The Quaternary sub-era or Quaternary period is a terminology that is becoming outdated. Once the Quaternary was a well-known time period, particularly since it encompasses the most recent years, when hominids and humans came into being and flourished. However, as science has advanced, and unified with international bodies, the term Quarternary has gradually fallen out of favor and has been subsumed into the Neogene.
Such a phenomenon reflects one of the values of science—being willing to modify the presentation of concepts, terminology, and theories as new evidence requires such changes. Other values that scientists are expected to adhere to include presenting data accurately; performing experiments and studies with honesty and integrity and according to rigorous standards; and being willing to share results and work cooperatively with other scientists to advance the state of knowledge. It has been noted by Dinshaw Dadachanji, in an article on Science and Peace, that such values were not derived from scientific experimentation, but scientists made their selection from values offered by culture and religion.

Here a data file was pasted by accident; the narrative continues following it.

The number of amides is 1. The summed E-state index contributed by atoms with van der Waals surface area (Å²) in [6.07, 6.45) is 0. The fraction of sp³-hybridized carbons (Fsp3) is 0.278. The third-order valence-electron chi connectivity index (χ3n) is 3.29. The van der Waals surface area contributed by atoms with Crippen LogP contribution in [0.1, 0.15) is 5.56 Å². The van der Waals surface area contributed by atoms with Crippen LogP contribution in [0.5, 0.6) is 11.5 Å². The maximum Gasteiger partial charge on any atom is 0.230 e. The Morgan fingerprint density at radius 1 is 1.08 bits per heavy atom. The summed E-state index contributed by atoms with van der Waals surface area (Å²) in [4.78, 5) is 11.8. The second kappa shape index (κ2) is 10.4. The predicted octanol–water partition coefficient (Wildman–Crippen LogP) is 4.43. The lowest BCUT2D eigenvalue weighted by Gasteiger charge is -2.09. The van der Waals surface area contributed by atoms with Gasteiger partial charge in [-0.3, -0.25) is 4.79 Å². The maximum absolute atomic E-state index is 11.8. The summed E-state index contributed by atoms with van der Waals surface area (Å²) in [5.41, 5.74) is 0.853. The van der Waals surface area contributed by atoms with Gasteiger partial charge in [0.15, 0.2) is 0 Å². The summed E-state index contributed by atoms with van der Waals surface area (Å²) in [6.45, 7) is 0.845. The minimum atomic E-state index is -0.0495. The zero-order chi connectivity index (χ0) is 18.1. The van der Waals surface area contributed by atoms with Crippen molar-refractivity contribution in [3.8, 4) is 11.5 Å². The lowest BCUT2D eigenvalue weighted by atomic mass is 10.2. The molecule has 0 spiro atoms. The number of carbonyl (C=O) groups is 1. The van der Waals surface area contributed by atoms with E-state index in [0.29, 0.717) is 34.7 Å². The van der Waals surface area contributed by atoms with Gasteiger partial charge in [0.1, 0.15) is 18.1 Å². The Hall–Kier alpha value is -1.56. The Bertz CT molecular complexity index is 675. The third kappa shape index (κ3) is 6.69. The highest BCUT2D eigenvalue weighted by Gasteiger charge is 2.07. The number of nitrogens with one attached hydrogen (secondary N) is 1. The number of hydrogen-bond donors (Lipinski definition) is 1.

While most values do come from religion and culture, science is sometimes the source of cultural values, not all of which are positive. For example, the concept of predator-prey relationships, and the "red in tooth and claw" of classical Darwinism, is sometimes used to justify a "survival of the fittest" among humans. Such a view is in direct contrast with the "live for the sake of others" dictum of religions. Notably, some scientists, such as Lynn Margulis, hold that "Life did not take over the globe by combat, but by networking" (Margulis and Sagan 1986)—in other words, by cooperation rather than Darwinian competition.
- Margulis, Lynn and Dorion Sagan. 1986. Origins of Sex : Three Billion Years of Genetic Recombination. Yale University Press. ISBN 0300033400